This is going to be a pretty short post, but I’d just like to emphasize once again that covers are so important to a novel and can truly help a marketing campaign & pre-publishing promo of a book.
I know covers are totally out of the author’s control, so you have to hope and pray your publisher pulls through with a beautiful one! Obviously some imprints & publishers have a larger budget for covers, meaning more bells and whistles (UV coating, shiny foil, embossed, iridescent sheen, stamped insides, pretty end papers, etc.). These are so gorgeous, and it’s the little details that count.
We shouldn’t judge books by their covers, but it’s human nature to do so. You want the pretty cake, not the badly iced one, right? But all cake is good cake, and no matter how pretty the outside is, or how unattractive, it doesn’t take away from what’s inside.
Good covers are very helpful in boosting pre-publishing excitement–just look at the countless cover-dedicated posts out there. I host a Cover Geek once a week where I can swoon over all the pretty covers in the YA community. It can really add to a book’s hype, which is why it’s great to have a beautiful cover, so people give the insides a chance.
But beyond the bells and whistles, covers should really emphasize what the book is about. That’s the whole purpose, besides attracting readers to buy the book.
Seeing a solid background cover with large font on it won’t really tell you much about the book. But seeing details, such as a tree or an apple or blood or a sword, can make the reader really understand what the novel is about.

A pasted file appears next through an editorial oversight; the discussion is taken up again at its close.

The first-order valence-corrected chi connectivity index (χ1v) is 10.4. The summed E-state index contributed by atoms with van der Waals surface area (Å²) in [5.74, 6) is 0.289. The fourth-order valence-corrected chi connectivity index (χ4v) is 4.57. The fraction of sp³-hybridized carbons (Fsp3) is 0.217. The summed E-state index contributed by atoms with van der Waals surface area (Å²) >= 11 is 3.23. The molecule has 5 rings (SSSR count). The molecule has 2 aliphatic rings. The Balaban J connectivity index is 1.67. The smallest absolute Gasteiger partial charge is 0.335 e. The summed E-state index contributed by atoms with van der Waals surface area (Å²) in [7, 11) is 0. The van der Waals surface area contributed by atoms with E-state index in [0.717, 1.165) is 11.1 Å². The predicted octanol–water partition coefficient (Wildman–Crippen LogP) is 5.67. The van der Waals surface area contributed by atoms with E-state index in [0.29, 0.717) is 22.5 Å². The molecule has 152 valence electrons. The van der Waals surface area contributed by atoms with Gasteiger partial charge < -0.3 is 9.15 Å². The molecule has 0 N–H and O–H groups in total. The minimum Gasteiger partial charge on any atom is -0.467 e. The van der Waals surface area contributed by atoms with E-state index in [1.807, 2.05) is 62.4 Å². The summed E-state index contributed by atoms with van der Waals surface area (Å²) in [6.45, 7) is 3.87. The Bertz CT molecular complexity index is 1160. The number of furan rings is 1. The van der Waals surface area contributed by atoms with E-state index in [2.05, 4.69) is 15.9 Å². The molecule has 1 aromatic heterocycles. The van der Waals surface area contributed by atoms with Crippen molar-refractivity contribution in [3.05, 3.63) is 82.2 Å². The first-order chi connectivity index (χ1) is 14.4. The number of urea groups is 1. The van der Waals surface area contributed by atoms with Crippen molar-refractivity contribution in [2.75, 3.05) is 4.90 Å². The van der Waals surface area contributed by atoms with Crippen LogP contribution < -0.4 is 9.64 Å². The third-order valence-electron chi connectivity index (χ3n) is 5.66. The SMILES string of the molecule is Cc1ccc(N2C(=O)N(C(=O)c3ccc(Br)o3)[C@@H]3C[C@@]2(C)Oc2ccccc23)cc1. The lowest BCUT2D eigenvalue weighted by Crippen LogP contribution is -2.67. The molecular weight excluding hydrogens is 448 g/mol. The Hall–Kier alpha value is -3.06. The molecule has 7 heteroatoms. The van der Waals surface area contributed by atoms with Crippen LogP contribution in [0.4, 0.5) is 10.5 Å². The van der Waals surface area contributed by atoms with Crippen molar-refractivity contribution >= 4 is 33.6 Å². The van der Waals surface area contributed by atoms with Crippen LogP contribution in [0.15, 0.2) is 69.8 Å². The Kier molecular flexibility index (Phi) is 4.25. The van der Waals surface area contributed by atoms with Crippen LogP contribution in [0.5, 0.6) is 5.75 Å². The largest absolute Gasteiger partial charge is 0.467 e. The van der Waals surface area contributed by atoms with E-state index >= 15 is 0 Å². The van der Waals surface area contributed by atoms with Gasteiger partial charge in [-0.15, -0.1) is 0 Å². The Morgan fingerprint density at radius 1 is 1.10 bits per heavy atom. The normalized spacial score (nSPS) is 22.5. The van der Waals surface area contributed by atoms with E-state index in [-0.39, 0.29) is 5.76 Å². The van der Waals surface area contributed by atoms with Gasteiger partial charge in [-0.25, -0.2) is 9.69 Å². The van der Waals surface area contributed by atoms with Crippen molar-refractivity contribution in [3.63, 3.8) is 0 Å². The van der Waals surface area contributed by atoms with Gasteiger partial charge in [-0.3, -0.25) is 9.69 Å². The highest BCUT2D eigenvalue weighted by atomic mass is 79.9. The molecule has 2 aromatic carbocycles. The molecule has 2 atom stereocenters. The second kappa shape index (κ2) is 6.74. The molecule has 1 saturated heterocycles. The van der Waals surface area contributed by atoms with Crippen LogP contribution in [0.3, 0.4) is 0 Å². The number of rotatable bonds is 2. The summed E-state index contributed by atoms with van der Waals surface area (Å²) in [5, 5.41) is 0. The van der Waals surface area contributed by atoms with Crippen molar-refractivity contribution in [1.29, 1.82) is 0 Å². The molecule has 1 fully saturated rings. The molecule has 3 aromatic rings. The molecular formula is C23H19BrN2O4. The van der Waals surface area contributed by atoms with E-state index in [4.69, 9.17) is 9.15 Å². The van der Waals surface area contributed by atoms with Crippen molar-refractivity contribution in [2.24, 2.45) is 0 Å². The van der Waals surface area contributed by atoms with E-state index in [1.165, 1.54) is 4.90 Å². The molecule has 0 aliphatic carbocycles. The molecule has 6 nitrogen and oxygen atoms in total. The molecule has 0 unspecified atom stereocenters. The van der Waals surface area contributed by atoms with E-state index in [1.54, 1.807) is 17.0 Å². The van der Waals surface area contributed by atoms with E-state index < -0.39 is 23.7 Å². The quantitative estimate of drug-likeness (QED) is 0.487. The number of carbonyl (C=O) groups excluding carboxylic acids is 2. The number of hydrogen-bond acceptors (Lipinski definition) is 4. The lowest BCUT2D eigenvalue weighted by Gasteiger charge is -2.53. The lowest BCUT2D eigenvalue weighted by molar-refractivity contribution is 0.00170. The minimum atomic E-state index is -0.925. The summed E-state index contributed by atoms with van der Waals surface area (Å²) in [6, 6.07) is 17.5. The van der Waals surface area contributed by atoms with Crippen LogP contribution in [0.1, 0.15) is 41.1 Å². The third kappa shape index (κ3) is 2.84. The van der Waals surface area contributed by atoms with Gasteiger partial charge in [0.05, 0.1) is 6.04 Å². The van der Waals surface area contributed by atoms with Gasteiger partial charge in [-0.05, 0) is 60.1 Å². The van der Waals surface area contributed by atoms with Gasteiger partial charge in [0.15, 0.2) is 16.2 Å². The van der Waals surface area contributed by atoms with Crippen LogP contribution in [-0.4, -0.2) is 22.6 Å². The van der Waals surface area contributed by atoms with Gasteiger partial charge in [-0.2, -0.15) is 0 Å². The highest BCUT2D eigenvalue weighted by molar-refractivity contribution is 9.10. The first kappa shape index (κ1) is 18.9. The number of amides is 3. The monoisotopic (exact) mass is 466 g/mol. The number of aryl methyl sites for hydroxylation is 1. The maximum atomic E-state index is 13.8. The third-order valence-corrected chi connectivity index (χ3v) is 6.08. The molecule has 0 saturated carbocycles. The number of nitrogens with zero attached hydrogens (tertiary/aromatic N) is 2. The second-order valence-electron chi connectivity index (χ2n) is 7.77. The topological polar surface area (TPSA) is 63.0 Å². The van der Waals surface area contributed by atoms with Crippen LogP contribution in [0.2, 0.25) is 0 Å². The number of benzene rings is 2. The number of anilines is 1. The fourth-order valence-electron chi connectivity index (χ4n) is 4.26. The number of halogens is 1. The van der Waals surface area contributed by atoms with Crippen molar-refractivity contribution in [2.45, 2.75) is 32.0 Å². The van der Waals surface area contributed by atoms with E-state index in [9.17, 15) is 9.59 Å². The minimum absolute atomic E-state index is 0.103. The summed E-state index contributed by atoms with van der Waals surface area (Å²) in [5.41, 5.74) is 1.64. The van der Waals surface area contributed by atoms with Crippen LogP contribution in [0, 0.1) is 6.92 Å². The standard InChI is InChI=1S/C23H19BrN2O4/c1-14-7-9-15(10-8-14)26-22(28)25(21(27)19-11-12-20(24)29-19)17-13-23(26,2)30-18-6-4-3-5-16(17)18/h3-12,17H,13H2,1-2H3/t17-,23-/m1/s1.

You should be able to tell what the story is about from that one image on the cover, knowing if it’s fantasy or romance or contemporary or something else. Trends tend to stay within genre lines, and it’s not always a good idea to take a trend from another genre and use it in something else because it can definitely confuse people.
But, besides content, covers also work really well in establishing the mood of the story. The atmospheric feeling–eerie, magical, dark, etc.–sets the tone for the reader even before they start reading. Seeing something overly jolly on the cover and then opening the first chapter to read about domestic abuse can leave the reader feeling betrayed.
So the moral of this post is having a good cover is awesome and fantastic and opens up so many doors for the author–not only in exposure, but in improving the chances of your book being picked up. This is out of your control, but most publishers won’t let you down.
What’s your thoughts on covers? Do you think they’re important? Let’s chat!